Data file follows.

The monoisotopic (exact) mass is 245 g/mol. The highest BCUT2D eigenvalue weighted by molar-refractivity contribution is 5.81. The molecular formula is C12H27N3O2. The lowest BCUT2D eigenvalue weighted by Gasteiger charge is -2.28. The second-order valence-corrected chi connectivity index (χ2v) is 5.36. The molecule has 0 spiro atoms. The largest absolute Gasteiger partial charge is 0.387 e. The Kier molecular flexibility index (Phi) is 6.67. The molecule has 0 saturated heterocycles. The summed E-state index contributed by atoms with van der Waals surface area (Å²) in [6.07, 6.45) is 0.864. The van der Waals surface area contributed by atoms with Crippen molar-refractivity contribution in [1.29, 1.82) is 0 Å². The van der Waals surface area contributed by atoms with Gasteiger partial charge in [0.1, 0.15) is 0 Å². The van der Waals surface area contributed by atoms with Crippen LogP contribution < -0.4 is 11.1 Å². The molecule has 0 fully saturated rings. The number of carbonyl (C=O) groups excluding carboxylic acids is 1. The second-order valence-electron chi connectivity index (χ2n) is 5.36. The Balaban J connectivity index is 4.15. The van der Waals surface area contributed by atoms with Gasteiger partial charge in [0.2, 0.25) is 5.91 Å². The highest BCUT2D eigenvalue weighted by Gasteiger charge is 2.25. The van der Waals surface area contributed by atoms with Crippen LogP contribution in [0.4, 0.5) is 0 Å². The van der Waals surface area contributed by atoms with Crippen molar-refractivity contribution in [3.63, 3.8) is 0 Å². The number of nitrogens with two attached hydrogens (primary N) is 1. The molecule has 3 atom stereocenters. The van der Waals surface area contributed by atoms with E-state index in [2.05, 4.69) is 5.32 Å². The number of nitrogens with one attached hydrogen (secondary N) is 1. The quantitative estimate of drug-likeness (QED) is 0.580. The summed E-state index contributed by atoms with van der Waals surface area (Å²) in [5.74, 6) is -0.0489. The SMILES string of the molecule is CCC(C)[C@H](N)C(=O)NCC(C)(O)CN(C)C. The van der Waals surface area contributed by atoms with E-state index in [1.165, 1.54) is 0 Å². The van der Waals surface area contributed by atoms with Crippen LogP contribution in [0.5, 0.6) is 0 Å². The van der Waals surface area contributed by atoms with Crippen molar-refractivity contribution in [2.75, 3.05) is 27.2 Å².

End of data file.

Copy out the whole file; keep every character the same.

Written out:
The monoisotopic (exact) mass is 245 g/mol. The highest BCUT2D eigenvalue weighted by molar-refractivity contribution is 5.81. The molecular formula is C12H27N3O2. The lowest BCUT2D eigenvalue weighted by Gasteiger charge is -2.28. The second-order valence-corrected chi connectivity index (χ2v) is 5.36. The molecule has 0 spiro atoms. The largest absolute Gasteiger partial charge is 0.387 e. The Kier molecular flexibility index (Phi) is 6.67. The molecule has 0 saturated heterocycles. The summed E-state index contributed by atoms with van der Waals surface area (Å²) in [6.07, 6.45) is 0.864. The van der Waals surface area contributed by atoms with Crippen molar-refractivity contribution in [1.29, 1.82) is 0 Å². The van der Waals surface area contributed by atoms with Gasteiger partial charge in [0.1, 0.15) is 0 Å². The van der Waals surface area contributed by atoms with Crippen LogP contribution < -0.4 is 11.1 Å². The molecule has 0 fully saturated rings. The number of carbonyl (C=O) groups excluding carboxylic acids is 1. The second-order valence-electron chi connectivity index (χ2n) is 5.36. The Balaban J connectivity index is 4.15. The van der Waals surface area contributed by atoms with Gasteiger partial charge in [0.2, 0.25) is 5.91 Å². The highest BCUT2D eigenvalue weighted by Gasteiger charge is 2.25. The van der Waals surface area contributed by atoms with Crippen LogP contribution in [0.4, 0.5) is 0 Å². The van der Waals surface area contributed by atoms with Crippen molar-refractivity contribution in [3.63, 3.8) is 0 Å². The number of nitrogens with two attached hydrogens (primary N) is 1. The molecule has 3 atom stereocenters. The van der Waals surface area contributed by atoms with E-state index in [2.05, 4.69) is 5.32 Å². The number of nitrogens with one attached hydrogen (secondary N) is 1. The quantitative estimate of drug-likeness (QED) is 0.580. The summed E-state index contributed by atoms with van der Waals surface area (Å²) in [5.74, 6) is -0.0489. The SMILES string of the molecule is CCC(C)[C@H](N)C(=O)NCC(C)(O)CN(C)C. The van der Waals surface area contributed by atoms with E-state index in [1.165, 1.54) is 0 Å². The van der Waals surface area contributed by atoms with Crippen LogP contribution in [0.5, 0.6) is 0 Å². The van der Waals surface area contributed by atoms with Crippen molar-refractivity contribution in [2.75, 3.05) is 27.2 Å².